Partners in climate
Equally crucial, she says, are the efforts made to reach out to the public and external stakeholders. “Personally, I know that people will form impressions about the brand based on how we show up,” Gretta shares. “So I do my homework. I work to build an open and trusting relationship, to understand what external stakeholders want or need from us, and to build transparency and find solutions.”
It’s another area of the job that provides her with its own sense of gratification. “I love advocating for my business externally,” she enthuses. “I take great pride in being able to explain what we do and share why it’s important, to give them an insight into how important our work is for the country, our communities and our people.”
Originally a part of BHP, BlueScope became its own entity in 2002, taking with it a strong line of product brands including Lysaght, Butler and Colorbond. Building upon its legacy, the company forged strong partnerships with industry veterans such as Nippon Steel and the Tata conglomerate to consolidate its position as an industry leader.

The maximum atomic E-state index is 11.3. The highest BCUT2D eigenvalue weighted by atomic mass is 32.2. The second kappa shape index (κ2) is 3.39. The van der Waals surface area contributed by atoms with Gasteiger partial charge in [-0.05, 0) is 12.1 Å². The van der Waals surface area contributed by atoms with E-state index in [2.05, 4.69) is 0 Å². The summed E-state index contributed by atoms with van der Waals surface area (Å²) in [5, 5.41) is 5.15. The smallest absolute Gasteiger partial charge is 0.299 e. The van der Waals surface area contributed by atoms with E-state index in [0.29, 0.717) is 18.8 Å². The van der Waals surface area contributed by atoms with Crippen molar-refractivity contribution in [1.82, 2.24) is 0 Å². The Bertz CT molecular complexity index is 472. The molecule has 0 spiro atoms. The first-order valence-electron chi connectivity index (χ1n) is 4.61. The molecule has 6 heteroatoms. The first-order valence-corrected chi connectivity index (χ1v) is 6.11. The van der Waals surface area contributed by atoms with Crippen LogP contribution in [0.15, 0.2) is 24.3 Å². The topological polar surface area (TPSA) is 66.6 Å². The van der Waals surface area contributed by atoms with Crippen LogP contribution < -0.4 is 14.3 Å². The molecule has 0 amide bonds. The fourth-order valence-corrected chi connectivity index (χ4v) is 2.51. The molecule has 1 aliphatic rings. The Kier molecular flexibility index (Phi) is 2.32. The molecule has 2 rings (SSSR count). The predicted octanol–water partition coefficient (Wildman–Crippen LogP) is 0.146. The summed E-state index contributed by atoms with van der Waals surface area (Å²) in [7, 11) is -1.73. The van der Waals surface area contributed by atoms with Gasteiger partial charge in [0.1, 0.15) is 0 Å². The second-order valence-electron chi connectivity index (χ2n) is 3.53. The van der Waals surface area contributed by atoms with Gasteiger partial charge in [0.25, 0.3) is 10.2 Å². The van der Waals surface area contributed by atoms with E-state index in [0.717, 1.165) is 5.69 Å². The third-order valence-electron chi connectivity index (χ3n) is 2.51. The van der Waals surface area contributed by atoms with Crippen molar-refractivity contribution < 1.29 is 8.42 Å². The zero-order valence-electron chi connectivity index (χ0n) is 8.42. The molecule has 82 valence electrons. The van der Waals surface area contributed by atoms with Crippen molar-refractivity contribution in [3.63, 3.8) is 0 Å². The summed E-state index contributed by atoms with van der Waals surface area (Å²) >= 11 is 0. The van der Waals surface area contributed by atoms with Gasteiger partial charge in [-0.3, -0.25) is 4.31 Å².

“We partner with suppliers who share our core values, behaviours and principles,” Gretta says. “That’s how it has to be to maintain supply chain sustainability.”
A culture of change
Culture is very important to BlueScope, Gretta confirms. “You can’t instil culture in people; culture is just how we do things around here. Every workplace has its good and not-so-good aspects of culture. To change it for the better, we need to be clear on what we want, then role model it, talk about it and celebrate good examples when it happens.”